Off The Shelf: Review of The Night Eternal (The Strain Book 3)

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Moving straight from The Fall to The Night Eternal in my one-woman book club, I didn’t have to wait long to get an ending to Guillermo del Toro and Chuck Hogan’s The Strain trilogy. Thoughts? It may not be Salem’s Lot, but it’s good enough. “Good enough.”

That’s what you want to hear about your book, right? Entertaining with some shortcomings? Nah, that doesn’t sound too great either. One thumb up and one leaning sideways? On the one hand I want to say it is a step up from book two’s lack of focus on the people I wanted to care about as the vampire epidemic flowed out from our main group, but what I did learn when the focus was brought in wasn’t all I hoped for either.

Let’s start with the story: now that the cat is out of the bag about the vampires, the world is forever changed. That’ll happen after numerous atomic bombs are strategically detonated by the leader of the vampires. As if blood draining isn’t bad enough, I bring you nuclear fallout! Not to say the blood draining is done for; oh no. Now, instead of the more personal feeding process of typical vampire lore, a blend of Nazi and farming practices are put into effect to make the feeding process most efficient. Remember that episode of Buffy the Vampire Slayer when the Bring It On cheerleader had giant suction straws drawing the blood from her body as the vampires circled around and watched? Yeah, that is what The Night Eternal, with a little Daybreakers thrown in.

As bleak as this is, this side of dystopia makes for a great setting for a vampire story. I have a few questions about the accuracy shown here when it comes to an environment following a nuclear explosion, but my bigger problem with the book focuses more on the characters. Simply put, I just don’t care as much about the characters anymore. As much as I want to cheer for Eph to get his happy ending following the abduction of his son, he doesn’t make it easy. There’s down-and-out worthy of sympathy, and then there’s the step below that, where my sympathy wanes. Maybe if his son was completely traumatized by being kept by the Master then the fire in my belly for vengeance would be blazing, but following one specific plot point I didn’t care what happened to the kid. Sure he was being manipulated and that’s interesting I guess, but there is a lady out there in space going through some real crazy poo and I am way more interested in learning about that instead of watching this stupid child attach his strings to a puppeteer.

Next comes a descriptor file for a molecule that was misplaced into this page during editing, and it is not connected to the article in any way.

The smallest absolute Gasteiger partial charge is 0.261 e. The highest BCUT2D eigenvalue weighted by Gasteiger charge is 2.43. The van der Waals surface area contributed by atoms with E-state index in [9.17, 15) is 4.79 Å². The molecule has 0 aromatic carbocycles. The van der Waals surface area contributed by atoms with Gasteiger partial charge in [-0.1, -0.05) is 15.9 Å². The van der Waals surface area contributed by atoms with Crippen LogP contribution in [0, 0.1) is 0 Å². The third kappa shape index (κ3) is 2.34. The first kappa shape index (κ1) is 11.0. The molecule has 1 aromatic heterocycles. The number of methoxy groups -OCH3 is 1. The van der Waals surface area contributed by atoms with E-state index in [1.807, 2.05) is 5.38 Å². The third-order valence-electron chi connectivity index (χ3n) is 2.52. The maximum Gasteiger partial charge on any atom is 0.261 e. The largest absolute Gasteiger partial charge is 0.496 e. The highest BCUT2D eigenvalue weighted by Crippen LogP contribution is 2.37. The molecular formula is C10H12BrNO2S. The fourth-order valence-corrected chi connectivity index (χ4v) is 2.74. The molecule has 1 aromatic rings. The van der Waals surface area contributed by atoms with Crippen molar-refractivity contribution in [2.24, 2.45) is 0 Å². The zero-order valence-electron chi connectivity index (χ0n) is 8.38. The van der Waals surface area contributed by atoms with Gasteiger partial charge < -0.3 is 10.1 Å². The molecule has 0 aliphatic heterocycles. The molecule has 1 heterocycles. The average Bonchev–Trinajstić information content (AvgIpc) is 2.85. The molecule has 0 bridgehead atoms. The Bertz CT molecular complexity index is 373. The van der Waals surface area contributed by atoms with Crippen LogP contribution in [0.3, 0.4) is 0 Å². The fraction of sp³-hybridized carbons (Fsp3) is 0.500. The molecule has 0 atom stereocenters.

Seriously, I want a short story (though longer than what we did get, obviously) about the woman trapped in outer space. Now that’s terrifying! But just as soon as my interest is peaked del Toro and Hogan rip that subplot away because of a symbol. Which leads me to the religious aspect of this story. I’m fine with making new mythology when it comes to well worn areas, I’m even fine with mixing in some religious and/or unexplainable elements into what seemed to be based mostly in science at first, but I couldn’t get behind the origins of the vampires. The origin of Quinlain? Yes. The origin of the vampires on the whole? No.

This mythology and religion comes on thick in the book’s latter chapters to spur the characters to the final setting, and things start inching away from my comfort zone of what I was willing to accept. I wanted more from Ephraim’s son and Quinlain’s final confrontation with the Master, because my opinion can be swayed rather abruptly by the emotional tropes and big moments that usually get a good reaction, but it just didn’t happen. That’s not to say there wasn’t a decision made by the writers and protagonists that found a way to at least make the ending satisfying, if not what I hoped for, but then the mythology came back and everything changed back to “ugh.”

In the end I don’t know really where I fall with this book, or the trilogy on the whole really. The grade I am giving it is still pretty decent because there is definitely a lot I enjoyed about it, but there is still plenty holding it back from being something truly memorable. I guess, for me, it’s just good enough.

Final Grade: 3-3.5 out of 5      Follow @BewareOfTrees

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